I live in the United States. I was diagnosed under the ICD-10 criteria for Asperger's syndrome rather than the DSM-V criteria for ASD, in this year, 2017.
I'm trying to figure out why this is. At the time she simply said that the ICD is 'what we use' but I don't know if that makes sense. Maybe I am just paranoid but I can't help but wonder if she just thinks that being diagnosed will help me out but that I don't actually meet the requirements.
I have always scored high for autism on all the online tests and I relate best to the experiences of other spectrumites. I geuss I am just ranting because I feel like the ICD-10 criteria are less legitimate. At least in the US it seems strange to do it tht way.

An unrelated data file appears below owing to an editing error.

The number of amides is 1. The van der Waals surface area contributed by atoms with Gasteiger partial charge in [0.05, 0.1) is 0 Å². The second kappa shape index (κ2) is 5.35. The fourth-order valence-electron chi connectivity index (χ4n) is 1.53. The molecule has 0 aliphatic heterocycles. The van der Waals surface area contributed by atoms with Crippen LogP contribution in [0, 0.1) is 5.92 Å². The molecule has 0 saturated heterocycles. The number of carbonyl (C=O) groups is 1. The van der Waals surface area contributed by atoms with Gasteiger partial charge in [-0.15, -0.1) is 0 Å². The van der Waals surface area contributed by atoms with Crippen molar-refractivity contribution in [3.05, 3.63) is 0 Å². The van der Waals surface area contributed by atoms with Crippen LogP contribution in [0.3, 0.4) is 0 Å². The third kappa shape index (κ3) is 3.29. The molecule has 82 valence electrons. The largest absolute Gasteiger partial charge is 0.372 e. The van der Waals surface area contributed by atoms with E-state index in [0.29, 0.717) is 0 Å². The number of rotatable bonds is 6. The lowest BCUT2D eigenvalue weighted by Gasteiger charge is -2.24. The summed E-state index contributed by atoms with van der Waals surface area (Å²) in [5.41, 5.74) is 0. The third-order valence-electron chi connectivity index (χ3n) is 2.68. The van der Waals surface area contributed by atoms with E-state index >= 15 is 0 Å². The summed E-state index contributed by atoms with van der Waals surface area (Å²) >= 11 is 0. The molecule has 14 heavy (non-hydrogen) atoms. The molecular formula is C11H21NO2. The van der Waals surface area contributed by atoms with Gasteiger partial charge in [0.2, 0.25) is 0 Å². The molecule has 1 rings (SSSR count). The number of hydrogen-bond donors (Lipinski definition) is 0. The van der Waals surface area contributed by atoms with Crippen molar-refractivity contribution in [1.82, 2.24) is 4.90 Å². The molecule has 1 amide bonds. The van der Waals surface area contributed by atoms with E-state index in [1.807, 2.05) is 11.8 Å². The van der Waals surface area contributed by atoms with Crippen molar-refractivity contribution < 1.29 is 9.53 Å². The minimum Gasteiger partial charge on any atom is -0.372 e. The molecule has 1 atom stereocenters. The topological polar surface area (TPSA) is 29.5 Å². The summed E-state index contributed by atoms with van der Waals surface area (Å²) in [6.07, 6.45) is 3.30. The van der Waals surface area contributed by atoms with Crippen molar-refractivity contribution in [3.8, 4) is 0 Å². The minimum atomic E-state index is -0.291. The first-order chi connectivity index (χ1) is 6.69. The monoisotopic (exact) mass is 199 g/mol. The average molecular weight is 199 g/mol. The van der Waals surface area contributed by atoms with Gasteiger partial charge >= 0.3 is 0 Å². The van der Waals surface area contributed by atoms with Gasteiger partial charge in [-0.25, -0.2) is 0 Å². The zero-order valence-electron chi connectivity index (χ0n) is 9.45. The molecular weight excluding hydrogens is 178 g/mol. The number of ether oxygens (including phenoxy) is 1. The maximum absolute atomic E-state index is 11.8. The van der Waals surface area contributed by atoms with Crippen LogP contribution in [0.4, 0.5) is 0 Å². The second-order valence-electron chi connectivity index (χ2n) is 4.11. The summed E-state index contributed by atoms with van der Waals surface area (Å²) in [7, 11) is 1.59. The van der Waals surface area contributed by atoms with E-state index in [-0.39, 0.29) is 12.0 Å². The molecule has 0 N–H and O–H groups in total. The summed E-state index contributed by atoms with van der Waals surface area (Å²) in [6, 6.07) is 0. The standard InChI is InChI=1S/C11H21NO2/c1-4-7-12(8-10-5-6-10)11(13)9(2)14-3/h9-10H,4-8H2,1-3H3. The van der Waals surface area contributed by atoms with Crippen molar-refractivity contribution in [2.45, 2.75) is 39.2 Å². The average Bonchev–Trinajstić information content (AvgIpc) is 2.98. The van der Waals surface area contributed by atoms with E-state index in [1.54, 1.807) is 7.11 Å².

So I recently read this blog (The Asperger’s / autism spectrum ~ the next evolutionary step?), and it raised some interesting points. What if aspergers was the next step in evolution? But I'm a little more interested in the society.
If we had a society where the autics and aspies were the majority, and our traits were encouraged, and the neurotypical were the ones trying to fit it, what would this society look like? Has a society like this ever happened? Are there currently being developed? How would our differences from normal people serve us in society and change our society?
If there were a society like this how many people would be interested? Where we wouldn't have to hide or fit in. How would this effect our confidence, and our behavior that has resulted from generally being not as supported by society? Perhaps if this was just seen as a retreat for a little while before returning to our usual homes?
I'm just interested in this topic in general if anyone has something to...
One of the things I like about this forum is that we are allowed to get things off our chest (usually) without (too many) repercussions. So here goes: